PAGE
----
Republicans, along with forgetting how to win without Trump, have forgotten the cardinal rule of warfare: the enemy gets a vote.
Yes, the Democrats are going to fight hard—harder than they’ve ever fought before—precisely because Trump and the Right are winning so bigly. Just look at what’s been accomplished thus far: massive deregulation that stimulated the economy. Yes, the tax cuts were nice. But the real economic stimulation occurred thanks to Trump’s executive order cutting thousands of unnecessary Obama-era regulations on his first day in office. From that point, the economy has enjoyed one of the greatest expansions in decades. Unemployment has plummeted, Americans are getting back to work. It’s not enough, but it’s a start.
Trump is winning. The media won’t tell you that. Academicians won’t acknowledge it. But he is pushing back. His mere presence in office is stopping the Left’s “long march” through America’s institutions.
Just look at the courts.
In two years, Trump has made a more lasting impression on the federal courts than his predecessors ever could have hoped to make. Why? Because of his gumption. The president is also forcing Washington’s policy elites to take seriously the concept of protectionism as a viable policy for defending core American interests—something that never would have happened without Trump. The list of his successes is long and we should not be surprised when these wins inspire a greater level of resistance from the Left.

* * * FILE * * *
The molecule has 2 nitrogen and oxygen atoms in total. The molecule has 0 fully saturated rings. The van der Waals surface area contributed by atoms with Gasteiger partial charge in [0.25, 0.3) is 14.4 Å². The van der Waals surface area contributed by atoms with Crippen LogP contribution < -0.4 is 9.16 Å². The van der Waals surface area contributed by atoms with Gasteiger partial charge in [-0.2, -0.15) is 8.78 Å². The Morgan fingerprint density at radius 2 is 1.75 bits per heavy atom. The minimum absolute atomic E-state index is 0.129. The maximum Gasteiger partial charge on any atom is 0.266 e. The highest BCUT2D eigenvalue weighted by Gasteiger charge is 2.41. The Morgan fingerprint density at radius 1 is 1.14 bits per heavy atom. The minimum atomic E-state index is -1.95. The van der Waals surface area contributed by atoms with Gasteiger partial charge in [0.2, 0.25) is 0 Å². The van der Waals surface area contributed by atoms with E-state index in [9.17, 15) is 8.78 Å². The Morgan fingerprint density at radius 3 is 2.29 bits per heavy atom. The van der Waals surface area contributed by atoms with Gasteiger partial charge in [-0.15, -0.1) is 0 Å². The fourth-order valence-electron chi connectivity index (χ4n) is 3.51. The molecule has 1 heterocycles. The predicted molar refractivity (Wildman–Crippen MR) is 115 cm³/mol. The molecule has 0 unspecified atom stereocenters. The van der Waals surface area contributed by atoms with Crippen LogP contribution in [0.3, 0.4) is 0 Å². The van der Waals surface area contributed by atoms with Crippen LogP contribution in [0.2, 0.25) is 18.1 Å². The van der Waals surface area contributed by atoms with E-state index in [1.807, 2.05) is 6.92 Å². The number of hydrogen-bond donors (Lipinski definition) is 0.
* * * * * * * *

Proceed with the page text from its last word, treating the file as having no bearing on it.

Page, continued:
Rather than acknowledge that, Coulter and pundits like her tell Americans that it’s all over. Why, because it’s a lost cause? Because the odds are so greatly against us? I’m reminded of Lord Macaulay’s “Horatius” (which Winston Churchill, the leader of another reputed lost cause, loved to quote so often):
Then out spoke brave Horatius,
The captain of the gate:
“To every man upon this earth
Death cometh soon or late.
And how can man die better
Than facing fearful odds
For the ashes of his fathers
And the temples of his gods . . .”
Politics, whatever the experts want to believe, is not a science. You can’t create an algorithm to predict events. Ultimately, politics is personality more than anything else.